THE PHILIPPINES “continues to enjoy favorable macroeconomic prospects”, but risks ranging from weak state capacity to ramp up implementation of infrastructure projects to prospects for overheating could keep overall economic growth from hitting the government’s 7-8% annual target for much of President Rodrigo R. Duterte’s term, regional think tank ASEAN+3 Macroeconomic Research Office (AMRO) said in a report released on Friday.

The report was based on findings of AMRO’s annual consultation visit to the Philippines in September 2017 and data available as of Feb. 15. Such data include full-year 2017 and January 2018 inflation, as well as full-year factory output, international merchandise trade and gross domestic product (GDP), among others.

AMRO’s 2017 Annual Consultation Report on the Philippines kept a 6.8% GDP growth projection for 2018 that was first penciled in October last year, down from an 7.0% forecast disclosed in the group’s maiden report in May 2017.

That will come from 2017’s 6.7% and a 6.3% average in 2010-2016 during the term of former president Benigno S.C. Aquino III.

AMRO also expects GDP in 2019-2022, when Mr. Duterte ends his six-year term, to average 6.9%, with only the final year in that period posting seven percent, the floor of the government’s 7-8% annual target in 2018-2022.

“The Philippine economy is forecast to grow by 6.8% in 2018, as exports are expected to remain buoyant, while hurdles to budget execution are gradually being overcome,” the report read.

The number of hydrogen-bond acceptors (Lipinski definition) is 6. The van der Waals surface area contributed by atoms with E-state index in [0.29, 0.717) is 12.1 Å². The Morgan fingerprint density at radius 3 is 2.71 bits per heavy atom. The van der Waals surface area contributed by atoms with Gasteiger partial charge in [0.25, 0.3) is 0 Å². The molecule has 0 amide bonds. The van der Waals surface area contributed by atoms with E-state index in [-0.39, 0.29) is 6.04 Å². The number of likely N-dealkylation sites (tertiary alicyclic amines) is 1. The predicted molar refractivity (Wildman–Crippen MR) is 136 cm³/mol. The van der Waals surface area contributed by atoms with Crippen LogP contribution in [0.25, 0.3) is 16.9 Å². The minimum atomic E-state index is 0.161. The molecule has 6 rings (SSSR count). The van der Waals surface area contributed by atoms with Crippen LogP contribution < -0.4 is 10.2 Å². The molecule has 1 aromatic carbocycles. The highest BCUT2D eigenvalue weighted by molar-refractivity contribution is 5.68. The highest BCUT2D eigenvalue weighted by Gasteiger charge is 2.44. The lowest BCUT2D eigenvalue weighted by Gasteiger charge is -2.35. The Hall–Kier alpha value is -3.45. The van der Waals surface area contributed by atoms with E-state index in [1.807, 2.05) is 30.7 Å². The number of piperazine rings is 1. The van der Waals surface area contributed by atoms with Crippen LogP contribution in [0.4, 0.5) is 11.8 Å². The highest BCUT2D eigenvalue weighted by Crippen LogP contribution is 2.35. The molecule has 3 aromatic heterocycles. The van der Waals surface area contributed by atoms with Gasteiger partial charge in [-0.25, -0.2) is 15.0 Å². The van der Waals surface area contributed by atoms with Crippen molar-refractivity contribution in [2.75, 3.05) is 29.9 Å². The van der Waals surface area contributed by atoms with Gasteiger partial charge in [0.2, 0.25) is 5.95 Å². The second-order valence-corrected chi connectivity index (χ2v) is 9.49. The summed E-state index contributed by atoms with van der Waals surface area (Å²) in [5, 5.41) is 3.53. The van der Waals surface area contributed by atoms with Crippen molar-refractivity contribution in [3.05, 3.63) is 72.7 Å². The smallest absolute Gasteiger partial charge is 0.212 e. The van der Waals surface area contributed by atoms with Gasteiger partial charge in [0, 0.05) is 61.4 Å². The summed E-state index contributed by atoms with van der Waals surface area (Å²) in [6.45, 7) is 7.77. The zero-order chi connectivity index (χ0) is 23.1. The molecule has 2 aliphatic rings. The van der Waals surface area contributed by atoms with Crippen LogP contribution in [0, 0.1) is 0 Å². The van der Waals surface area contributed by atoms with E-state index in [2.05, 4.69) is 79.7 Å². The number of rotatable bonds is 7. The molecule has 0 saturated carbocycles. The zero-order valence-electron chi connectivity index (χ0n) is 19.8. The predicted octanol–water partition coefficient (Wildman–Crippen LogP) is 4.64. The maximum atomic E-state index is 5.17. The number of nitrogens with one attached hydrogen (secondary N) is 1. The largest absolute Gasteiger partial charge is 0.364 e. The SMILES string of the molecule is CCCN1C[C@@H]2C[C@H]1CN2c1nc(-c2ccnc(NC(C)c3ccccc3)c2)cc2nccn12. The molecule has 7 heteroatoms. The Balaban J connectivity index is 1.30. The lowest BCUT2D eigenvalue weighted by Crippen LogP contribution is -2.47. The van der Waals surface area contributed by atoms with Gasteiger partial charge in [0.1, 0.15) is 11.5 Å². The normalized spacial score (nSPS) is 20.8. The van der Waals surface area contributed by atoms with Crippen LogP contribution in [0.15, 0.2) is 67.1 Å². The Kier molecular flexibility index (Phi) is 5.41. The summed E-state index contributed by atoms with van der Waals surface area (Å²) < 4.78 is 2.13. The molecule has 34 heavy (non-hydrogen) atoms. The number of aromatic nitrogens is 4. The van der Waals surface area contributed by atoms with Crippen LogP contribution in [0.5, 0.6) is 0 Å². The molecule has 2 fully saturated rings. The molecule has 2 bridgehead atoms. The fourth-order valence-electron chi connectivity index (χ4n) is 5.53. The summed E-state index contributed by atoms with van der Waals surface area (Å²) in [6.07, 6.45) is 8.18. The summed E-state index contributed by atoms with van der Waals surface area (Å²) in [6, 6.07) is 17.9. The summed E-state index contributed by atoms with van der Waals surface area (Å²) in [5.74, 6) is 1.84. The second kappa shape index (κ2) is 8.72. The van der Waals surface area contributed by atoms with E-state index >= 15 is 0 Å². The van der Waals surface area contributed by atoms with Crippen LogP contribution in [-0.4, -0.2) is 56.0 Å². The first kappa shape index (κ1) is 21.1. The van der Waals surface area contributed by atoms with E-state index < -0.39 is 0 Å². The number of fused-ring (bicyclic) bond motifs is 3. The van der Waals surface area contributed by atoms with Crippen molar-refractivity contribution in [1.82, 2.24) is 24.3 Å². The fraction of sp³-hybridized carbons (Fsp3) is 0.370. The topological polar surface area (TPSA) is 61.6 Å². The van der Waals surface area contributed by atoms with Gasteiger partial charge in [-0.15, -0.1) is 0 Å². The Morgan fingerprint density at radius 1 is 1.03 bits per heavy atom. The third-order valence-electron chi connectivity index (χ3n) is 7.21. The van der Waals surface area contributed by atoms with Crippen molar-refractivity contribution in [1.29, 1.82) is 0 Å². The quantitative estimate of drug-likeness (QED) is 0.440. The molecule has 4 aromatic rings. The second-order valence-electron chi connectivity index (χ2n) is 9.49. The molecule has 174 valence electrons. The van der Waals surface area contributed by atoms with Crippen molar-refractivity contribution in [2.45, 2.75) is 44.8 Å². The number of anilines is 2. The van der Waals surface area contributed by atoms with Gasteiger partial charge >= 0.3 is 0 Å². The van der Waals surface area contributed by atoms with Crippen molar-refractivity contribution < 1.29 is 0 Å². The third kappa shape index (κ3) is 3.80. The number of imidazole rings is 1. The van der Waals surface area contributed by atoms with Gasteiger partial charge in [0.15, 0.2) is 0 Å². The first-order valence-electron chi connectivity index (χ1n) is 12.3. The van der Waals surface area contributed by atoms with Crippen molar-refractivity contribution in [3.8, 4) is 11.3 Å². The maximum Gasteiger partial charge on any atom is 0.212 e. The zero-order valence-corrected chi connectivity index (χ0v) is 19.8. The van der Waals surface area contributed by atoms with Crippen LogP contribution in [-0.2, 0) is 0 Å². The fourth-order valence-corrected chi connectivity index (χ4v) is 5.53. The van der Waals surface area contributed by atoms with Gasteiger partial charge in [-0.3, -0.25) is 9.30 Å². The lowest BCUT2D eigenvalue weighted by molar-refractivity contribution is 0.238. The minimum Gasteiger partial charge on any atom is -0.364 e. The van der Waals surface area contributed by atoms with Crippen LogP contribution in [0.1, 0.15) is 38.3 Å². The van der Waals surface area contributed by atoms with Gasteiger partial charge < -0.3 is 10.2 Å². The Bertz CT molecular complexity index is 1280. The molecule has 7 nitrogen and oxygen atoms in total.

The Duterte administration has made increased infrastructure spending — totaling some P6.79-8 trillion until 2022 — a linchpin for faster GDP growth that, in turn, should slash the country’s unemployment rate to 3-5% in the last year of this government from 5.5% in 2016 and overall poverty incidence to 13-15% also by 2022 from 21.6% in 2015.

Budget Secretary Benjamin E. Diokno told reporters at the start of this month that the government spent P568.8 billion for infrastructure last year, 15.4% more than the P493 billion disbursed in 2016 and topping a P549.4 billion program under the 2017 budget. Mr. Diokno said this placed infrastructure investments for the year at roughly 5.6% of GDP, higher than the planned 5.4% share and 2016’s 5.1%. By 2022, the ratio is projected to reach 6.1% under an updated projection released in February to 7.45% under the original projection.

ARMO noted that Philippine public investment in infrastructure has averaged around 2.7% of GDP in the past 15 years, compared to Thailand’s 6.3% and Malaysia’s 10.5% for the same period. Total Philippine public and private investment in infrastructure averaged 20% in that period, compared to 22-23% for Brunei and Malaysia, 25% for Thailand, 26% for Singapore and Laos, as well as 28-29% for Indonesia and Vietnam.

Headline inflation is expected to be generally supportive of economic growth despite a recent pickup.

Using the old 2006 price base, inflation is expected to peak at 4.3% this year from 3.2% in 2017, 1.8% in 2016, 1.4% in 2015 and 4.1% in 2014, before easing to 3.3% in 2019, 3.1% in 2020, 3.2% in 2021 and 3.0% in the last year of the Duterte administration.

Using 2012 prices as a new base starting February, headline inflation sped to 3.7% in this year’s first two months as tax reform’s higher rates took effect for several items from 2.9% in 2017, 1.3% in 2016, 0.7% in 2015, 3.6% in 2014 and 2.6% in 2013.